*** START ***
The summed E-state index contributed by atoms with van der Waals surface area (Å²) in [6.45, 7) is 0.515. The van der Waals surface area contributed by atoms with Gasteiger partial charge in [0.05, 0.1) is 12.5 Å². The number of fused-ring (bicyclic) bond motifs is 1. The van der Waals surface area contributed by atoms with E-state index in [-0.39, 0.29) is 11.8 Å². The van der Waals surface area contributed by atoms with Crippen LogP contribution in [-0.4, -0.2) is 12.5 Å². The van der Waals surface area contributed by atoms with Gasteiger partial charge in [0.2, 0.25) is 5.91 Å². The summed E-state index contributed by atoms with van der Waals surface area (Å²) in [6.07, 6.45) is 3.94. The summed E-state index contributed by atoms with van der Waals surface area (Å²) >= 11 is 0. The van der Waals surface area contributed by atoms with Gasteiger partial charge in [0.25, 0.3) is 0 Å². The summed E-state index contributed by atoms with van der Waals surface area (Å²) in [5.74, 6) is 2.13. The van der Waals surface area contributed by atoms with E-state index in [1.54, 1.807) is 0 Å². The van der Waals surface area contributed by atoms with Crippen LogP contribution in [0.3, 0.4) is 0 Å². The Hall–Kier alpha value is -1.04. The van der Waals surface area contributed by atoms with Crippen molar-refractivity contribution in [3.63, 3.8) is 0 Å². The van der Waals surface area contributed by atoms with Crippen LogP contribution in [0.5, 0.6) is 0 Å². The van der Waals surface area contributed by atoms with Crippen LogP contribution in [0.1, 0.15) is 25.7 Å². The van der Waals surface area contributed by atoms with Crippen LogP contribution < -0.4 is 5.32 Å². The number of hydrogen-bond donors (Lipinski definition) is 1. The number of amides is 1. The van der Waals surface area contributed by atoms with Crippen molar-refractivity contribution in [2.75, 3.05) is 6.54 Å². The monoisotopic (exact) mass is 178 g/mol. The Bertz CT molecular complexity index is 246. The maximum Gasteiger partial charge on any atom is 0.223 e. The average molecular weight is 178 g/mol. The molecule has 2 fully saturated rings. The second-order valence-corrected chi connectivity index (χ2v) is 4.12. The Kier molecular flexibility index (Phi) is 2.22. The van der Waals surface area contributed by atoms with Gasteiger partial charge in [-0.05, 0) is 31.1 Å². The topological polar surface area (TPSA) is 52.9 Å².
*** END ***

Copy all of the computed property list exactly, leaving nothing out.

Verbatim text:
The summed E-state index contributed by atoms with van der Waals surface area (Å²) in [6.45, 7) is 0.515. The van der Waals surface area contributed by atoms with Gasteiger partial charge in [0.05, 0.1) is 12.5 Å². The number of fused-ring (bicyclic) bond motifs is 1. The van der Waals surface area contributed by atoms with E-state index in [-0.39, 0.29) is 11.8 Å². The van der Waals surface area contributed by atoms with Crippen LogP contribution in [-0.4, -0.2) is 12.5 Å². The van der Waals surface area contributed by atoms with Gasteiger partial charge in [0.2, 0.25) is 5.91 Å². The summed E-state index contributed by atoms with van der Waals surface area (Å²) in [6.07, 6.45) is 3.94. The summed E-state index contributed by atoms with van der Waals surface area (Å²) >= 11 is 0. The van der Waals surface area contributed by atoms with Gasteiger partial charge in [0.25, 0.3) is 0 Å². The summed E-state index contributed by atoms with van der Waals surface area (Å²) in [5.74, 6) is 2.13. The van der Waals surface area contributed by atoms with E-state index in [1.54, 1.807) is 0 Å². The van der Waals surface area contributed by atoms with Crippen LogP contribution in [0.3, 0.4) is 0 Å². The Hall–Kier alpha value is -1.04. The van der Waals surface area contributed by atoms with Crippen molar-refractivity contribution in [3.63, 3.8) is 0 Å². The van der Waals surface area contributed by atoms with Crippen LogP contribution in [0.5, 0.6) is 0 Å². The van der Waals surface area contributed by atoms with Crippen LogP contribution in [0.1, 0.15) is 25.7 Å². The van der Waals surface area contributed by atoms with Crippen LogP contribution < -0.4 is 5.32 Å². The number of hydrogen-bond donors (Lipinski definition) is 1. The number of amides is 1. The van der Waals surface area contributed by atoms with Crippen molar-refractivity contribution in [2.75, 3.05) is 6.54 Å². The monoisotopic (exact) mass is 178 g/mol. The Bertz CT molecular complexity index is 246. The maximum Gasteiger partial charge on any atom is 0.223 e. The average molecular weight is 178 g/mol. The molecule has 2 fully saturated rings. The second-order valence-corrected chi connectivity index (χ2v) is 4.12. The Kier molecular flexibility index (Phi) is 2.22. The van der Waals surface area contributed by atoms with Gasteiger partial charge in [-0.05, 0) is 31.1 Å². The topological polar surface area (TPSA) is 52.9 Å².